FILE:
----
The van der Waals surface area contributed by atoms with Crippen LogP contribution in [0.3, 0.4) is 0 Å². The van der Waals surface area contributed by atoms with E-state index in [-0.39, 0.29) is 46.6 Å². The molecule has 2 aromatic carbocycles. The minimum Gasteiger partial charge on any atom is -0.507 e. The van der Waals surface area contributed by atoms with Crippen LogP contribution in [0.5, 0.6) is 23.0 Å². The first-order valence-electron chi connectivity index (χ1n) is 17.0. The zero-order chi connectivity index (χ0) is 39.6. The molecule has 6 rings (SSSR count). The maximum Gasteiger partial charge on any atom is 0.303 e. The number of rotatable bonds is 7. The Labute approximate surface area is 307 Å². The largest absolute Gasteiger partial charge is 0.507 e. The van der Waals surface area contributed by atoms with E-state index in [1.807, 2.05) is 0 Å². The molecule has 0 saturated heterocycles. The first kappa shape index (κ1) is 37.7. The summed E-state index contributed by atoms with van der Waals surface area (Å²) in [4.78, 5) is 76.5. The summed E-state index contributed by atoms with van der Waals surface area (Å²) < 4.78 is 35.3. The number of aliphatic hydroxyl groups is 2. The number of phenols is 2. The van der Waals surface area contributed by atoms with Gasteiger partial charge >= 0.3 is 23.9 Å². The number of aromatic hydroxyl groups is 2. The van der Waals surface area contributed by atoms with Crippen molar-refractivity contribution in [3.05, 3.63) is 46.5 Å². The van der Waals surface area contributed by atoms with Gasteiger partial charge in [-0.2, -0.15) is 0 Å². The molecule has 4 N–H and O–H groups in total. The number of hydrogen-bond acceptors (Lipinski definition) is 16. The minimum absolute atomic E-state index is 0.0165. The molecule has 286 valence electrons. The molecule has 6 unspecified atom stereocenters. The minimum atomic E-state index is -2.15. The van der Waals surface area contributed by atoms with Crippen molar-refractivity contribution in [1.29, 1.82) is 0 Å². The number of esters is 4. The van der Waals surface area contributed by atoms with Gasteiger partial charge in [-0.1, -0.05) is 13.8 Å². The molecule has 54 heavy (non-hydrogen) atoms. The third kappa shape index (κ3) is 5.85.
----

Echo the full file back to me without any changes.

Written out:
The van der Waals surface area contributed by atoms with Crippen LogP contribution in [0.3, 0.4) is 0 Å². The van der Waals surface area contributed by atoms with E-state index in [-0.39, 0.29) is 46.6 Å². The molecule has 2 aromatic carbocycles. The minimum Gasteiger partial charge on any atom is -0.507 e. The van der Waals surface area contributed by atoms with Crippen LogP contribution in [0.5, 0.6) is 23.0 Å². The first-order valence-electron chi connectivity index (χ1n) is 17.0. The zero-order chi connectivity index (χ0) is 39.6. The molecule has 6 rings (SSSR count). The maximum Gasteiger partial charge on any atom is 0.303 e. The number of rotatable bonds is 7. The Labute approximate surface area is 307 Å². The largest absolute Gasteiger partial charge is 0.507 e. The van der Waals surface area contributed by atoms with E-state index in [1.807, 2.05) is 0 Å². The molecule has 0 saturated heterocycles. The first kappa shape index (κ1) is 37.7. The summed E-state index contributed by atoms with van der Waals surface area (Å²) in [4.78, 5) is 76.5. The summed E-state index contributed by atoms with van der Waals surface area (Å²) < 4.78 is 35.3. The number of aliphatic hydroxyl groups is 2. The number of phenols is 2. The van der Waals surface area contributed by atoms with Gasteiger partial charge >= 0.3 is 23.9 Å². The number of aromatic hydroxyl groups is 2. The van der Waals surface area contributed by atoms with Crippen molar-refractivity contribution in [3.05, 3.63) is 46.5 Å². The van der Waals surface area contributed by atoms with Gasteiger partial charge in [-0.2, -0.15) is 0 Å². The molecule has 4 N–H and O–H groups in total. The number of hydrogen-bond acceptors (Lipinski definition) is 16. The minimum absolute atomic E-state index is 0.0165. The molecule has 286 valence electrons. The molecule has 6 unspecified atom stereocenters. The minimum atomic E-state index is -2.15. The van der Waals surface area contributed by atoms with Crippen molar-refractivity contribution in [1.29, 1.82) is 0 Å². The number of esters is 4. The van der Waals surface area contributed by atoms with Gasteiger partial charge in [-0.1, -0.05) is 13.8 Å². The molecule has 54 heavy (non-hydrogen) atoms. The third kappa shape index (κ3) is 5.85.